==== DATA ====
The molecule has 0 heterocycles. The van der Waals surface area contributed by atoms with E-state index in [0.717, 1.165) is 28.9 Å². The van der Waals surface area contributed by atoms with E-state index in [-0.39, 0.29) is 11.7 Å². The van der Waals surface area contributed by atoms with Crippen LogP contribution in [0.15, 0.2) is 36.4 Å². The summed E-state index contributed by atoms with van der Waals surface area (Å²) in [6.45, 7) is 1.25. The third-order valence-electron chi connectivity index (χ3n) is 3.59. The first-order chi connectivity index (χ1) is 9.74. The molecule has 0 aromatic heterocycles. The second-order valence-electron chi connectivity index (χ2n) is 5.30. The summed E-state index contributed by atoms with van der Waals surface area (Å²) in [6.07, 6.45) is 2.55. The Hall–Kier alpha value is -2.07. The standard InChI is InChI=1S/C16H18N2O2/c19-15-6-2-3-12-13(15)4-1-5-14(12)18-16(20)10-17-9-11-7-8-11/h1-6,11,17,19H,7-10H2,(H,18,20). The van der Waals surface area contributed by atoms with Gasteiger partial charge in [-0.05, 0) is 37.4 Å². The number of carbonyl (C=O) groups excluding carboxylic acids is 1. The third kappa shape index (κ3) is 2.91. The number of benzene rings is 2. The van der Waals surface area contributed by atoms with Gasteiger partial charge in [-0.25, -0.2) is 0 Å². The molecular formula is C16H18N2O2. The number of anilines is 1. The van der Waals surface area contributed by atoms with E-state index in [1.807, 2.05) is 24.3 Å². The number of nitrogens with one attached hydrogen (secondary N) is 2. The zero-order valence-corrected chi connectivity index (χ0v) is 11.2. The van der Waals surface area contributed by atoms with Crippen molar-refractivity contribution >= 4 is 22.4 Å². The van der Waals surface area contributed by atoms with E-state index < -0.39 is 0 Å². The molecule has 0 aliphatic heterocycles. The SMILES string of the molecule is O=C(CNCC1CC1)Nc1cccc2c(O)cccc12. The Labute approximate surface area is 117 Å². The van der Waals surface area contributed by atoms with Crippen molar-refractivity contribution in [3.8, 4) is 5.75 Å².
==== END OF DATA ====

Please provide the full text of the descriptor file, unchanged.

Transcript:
The molecule has 0 heterocycles. The van der Waals surface area contributed by atoms with E-state index in [0.717, 1.165) is 28.9 Å². The van der Waals surface area contributed by atoms with E-state index in [-0.39, 0.29) is 11.7 Å². The van der Waals surface area contributed by atoms with Crippen LogP contribution in [0.15, 0.2) is 36.4 Å². The summed E-state index contributed by atoms with van der Waals surface area (Å²) in [6.45, 7) is 1.25. The third-order valence-electron chi connectivity index (χ3n) is 3.59. The first-order chi connectivity index (χ1) is 9.74. The molecule has 0 aromatic heterocycles. The second-order valence-electron chi connectivity index (χ2n) is 5.30. The summed E-state index contributed by atoms with van der Waals surface area (Å²) in [6.07, 6.45) is 2.55. The Hall–Kier alpha value is -2.07. The standard InChI is InChI=1S/C16H18N2O2/c19-15-6-2-3-12-13(15)4-1-5-14(12)18-16(20)10-17-9-11-7-8-11/h1-6,11,17,19H,7-10H2,(H,18,20). The van der Waals surface area contributed by atoms with Gasteiger partial charge in [-0.05, 0) is 37.4 Å². The number of carbonyl (C=O) groups excluding carboxylic acids is 1. The third kappa shape index (κ3) is 2.91. The number of benzene rings is 2. The van der Waals surface area contributed by atoms with Gasteiger partial charge in [-0.25, -0.2) is 0 Å². The molecular formula is C16H18N2O2. The number of anilines is 1. The van der Waals surface area contributed by atoms with E-state index in [1.807, 2.05) is 24.3 Å². The number of nitrogens with one attached hydrogen (secondary N) is 2. The zero-order valence-corrected chi connectivity index (χ0v) is 11.2. The van der Waals surface area contributed by atoms with Crippen molar-refractivity contribution >= 4 is 22.4 Å². The van der Waals surface area contributed by atoms with E-state index < -0.39 is 0 Å². The molecule has 0 aliphatic heterocycles. The SMILES string of the molecule is O=C(CNCC1CC1)Nc1cccc2c(O)cccc12. The Labute approximate surface area is 117 Å². The van der Waals surface area contributed by atoms with Crippen molar-refractivity contribution in [3.8, 4) is 5.75 Å².